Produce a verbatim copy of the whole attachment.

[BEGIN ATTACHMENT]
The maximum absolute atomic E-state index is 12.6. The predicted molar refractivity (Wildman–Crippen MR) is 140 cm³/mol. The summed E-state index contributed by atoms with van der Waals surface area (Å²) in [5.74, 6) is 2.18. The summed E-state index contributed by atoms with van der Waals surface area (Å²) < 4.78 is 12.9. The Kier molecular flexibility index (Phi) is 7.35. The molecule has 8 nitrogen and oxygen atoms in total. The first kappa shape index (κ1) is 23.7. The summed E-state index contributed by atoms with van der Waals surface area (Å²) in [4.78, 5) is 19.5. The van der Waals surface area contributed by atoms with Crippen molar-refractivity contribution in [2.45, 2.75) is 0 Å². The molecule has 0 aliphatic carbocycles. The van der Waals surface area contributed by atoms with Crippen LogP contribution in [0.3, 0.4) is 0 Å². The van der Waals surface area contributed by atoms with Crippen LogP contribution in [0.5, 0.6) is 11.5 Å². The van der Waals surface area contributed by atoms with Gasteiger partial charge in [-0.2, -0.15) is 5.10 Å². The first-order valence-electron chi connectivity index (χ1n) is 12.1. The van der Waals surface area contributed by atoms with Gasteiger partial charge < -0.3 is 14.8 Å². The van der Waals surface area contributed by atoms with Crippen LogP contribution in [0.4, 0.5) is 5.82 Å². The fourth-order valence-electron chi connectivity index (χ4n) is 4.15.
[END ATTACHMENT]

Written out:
The maximum absolute atomic E-state index is 12.6. The predicted molar refractivity (Wildman–Crippen MR) is 140 cm³/mol. The summed E-state index contributed by atoms with van der Waals surface area (Å²) in [5.74, 6) is 2.18. The summed E-state index contributed by atoms with van der Waals surface area (Å²) < 4.78 is 12.9. The Kier molecular flexibility index (Phi) is 7.35. The molecule has 8 nitrogen and oxygen atoms in total. The first kappa shape index (κ1) is 23.7. The summed E-state index contributed by atoms with van der Waals surface area (Å²) in [4.78, 5) is 19.5. The van der Waals surface area contributed by atoms with Crippen molar-refractivity contribution in [2.45, 2.75) is 0 Å². The molecule has 0 aliphatic carbocycles. The van der Waals surface area contributed by atoms with Crippen LogP contribution in [0.3, 0.4) is 0 Å². The van der Waals surface area contributed by atoms with Crippen LogP contribution in [0.5, 0.6) is 11.5 Å². The van der Waals surface area contributed by atoms with Gasteiger partial charge in [-0.2, -0.15) is 5.10 Å². The first-order valence-electron chi connectivity index (χ1n) is 12.1. The van der Waals surface area contributed by atoms with Gasteiger partial charge < -0.3 is 14.8 Å². The van der Waals surface area contributed by atoms with Crippen LogP contribution in [0.4, 0.5) is 5.82 Å². The fourth-order valence-electron chi connectivity index (χ4n) is 4.15.